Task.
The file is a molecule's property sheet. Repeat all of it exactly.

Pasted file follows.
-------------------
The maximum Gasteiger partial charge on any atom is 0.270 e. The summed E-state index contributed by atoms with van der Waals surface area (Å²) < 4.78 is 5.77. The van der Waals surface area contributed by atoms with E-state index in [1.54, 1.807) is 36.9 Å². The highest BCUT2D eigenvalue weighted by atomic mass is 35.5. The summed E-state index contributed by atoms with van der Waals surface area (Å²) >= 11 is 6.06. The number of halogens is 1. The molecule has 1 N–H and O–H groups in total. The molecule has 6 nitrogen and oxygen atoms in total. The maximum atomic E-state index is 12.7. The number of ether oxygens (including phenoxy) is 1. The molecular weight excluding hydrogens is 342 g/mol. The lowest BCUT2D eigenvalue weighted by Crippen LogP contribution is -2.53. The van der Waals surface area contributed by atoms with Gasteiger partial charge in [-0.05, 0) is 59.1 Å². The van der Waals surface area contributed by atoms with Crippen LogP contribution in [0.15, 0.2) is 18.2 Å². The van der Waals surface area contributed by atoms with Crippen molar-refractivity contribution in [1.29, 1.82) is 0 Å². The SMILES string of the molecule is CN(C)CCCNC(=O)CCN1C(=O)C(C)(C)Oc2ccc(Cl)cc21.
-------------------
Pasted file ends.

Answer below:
The maximum Gasteiger partial charge on any atom is 0.270 e. The summed E-state index contributed by atoms with van der Waals surface area (Å²) < 4.78 is 5.77. The van der Waals surface area contributed by atoms with E-state index in [1.54, 1.807) is 36.9 Å². The highest BCUT2D eigenvalue weighted by atomic mass is 35.5. The summed E-state index contributed by atoms with van der Waals surface area (Å²) >= 11 is 6.06. The number of halogens is 1. The molecule has 1 N–H and O–H groups in total. The molecule has 6 nitrogen and oxygen atoms in total. The maximum atomic E-state index is 12.7. The number of ether oxygens (including phenoxy) is 1. The molecular weight excluding hydrogens is 342 g/mol. The lowest BCUT2D eigenvalue weighted by Crippen LogP contribution is -2.53. The van der Waals surface area contributed by atoms with Gasteiger partial charge in [-0.05, 0) is 59.1 Å². The van der Waals surface area contributed by atoms with Crippen LogP contribution in [0.15, 0.2) is 18.2 Å². The van der Waals surface area contributed by atoms with Crippen molar-refractivity contribution in [1.29, 1.82) is 0 Å². The SMILES string of the molecule is CN(C)CCCNC(=O)CCN1C(=O)C(C)(C)Oc2ccc(Cl)cc21.